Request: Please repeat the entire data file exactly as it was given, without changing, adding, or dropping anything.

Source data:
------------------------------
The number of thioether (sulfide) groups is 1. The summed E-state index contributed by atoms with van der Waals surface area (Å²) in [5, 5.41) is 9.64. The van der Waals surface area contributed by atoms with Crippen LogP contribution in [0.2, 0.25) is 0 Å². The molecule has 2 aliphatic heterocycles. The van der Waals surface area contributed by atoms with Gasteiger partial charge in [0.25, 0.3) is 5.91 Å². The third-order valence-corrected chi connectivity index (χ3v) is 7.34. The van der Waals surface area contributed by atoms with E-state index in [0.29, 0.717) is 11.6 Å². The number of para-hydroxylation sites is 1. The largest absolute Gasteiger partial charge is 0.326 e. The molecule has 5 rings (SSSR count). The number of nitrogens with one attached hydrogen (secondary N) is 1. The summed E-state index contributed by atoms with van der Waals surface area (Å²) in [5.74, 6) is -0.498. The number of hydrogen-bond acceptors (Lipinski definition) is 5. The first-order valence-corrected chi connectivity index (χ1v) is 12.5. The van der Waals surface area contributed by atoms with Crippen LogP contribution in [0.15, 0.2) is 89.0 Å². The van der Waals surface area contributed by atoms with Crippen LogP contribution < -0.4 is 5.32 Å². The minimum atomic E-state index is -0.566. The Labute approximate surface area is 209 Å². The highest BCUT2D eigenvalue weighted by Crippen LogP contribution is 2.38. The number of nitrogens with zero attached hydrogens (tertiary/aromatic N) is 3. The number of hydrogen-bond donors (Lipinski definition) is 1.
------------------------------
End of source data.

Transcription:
The number of thioether (sulfide) groups is 1. The summed E-state index contributed by atoms with van der Waals surface area (Å²) in [5, 5.41) is 9.64. The van der Waals surface area contributed by atoms with Crippen LogP contribution in [0.2, 0.25) is 0 Å². The molecule has 2 aliphatic heterocycles. The van der Waals surface area contributed by atoms with Gasteiger partial charge in [0.25, 0.3) is 5.91 Å². The third-order valence-corrected chi connectivity index (χ3v) is 7.34. The van der Waals surface area contributed by atoms with E-state index in [0.29, 0.717) is 11.6 Å². The number of para-hydroxylation sites is 1. The largest absolute Gasteiger partial charge is 0.326 e. The molecule has 5 rings (SSSR count). The number of nitrogens with one attached hydrogen (secondary N) is 1. The summed E-state index contributed by atoms with van der Waals surface area (Å²) in [5.74, 6) is -0.498. The number of hydrogen-bond acceptors (Lipinski definition) is 5. The first-order valence-corrected chi connectivity index (χ1v) is 12.5. The van der Waals surface area contributed by atoms with Crippen LogP contribution in [0.15, 0.2) is 89.0 Å². The van der Waals surface area contributed by atoms with Crippen LogP contribution < -0.4 is 5.32 Å². The minimum atomic E-state index is -0.566. The Labute approximate surface area is 209 Å². The highest BCUT2D eigenvalue weighted by Crippen LogP contribution is 2.38. The number of nitrogens with zero attached hydrogens (tertiary/aromatic N) is 3. The number of hydrogen-bond donors (Lipinski definition) is 1.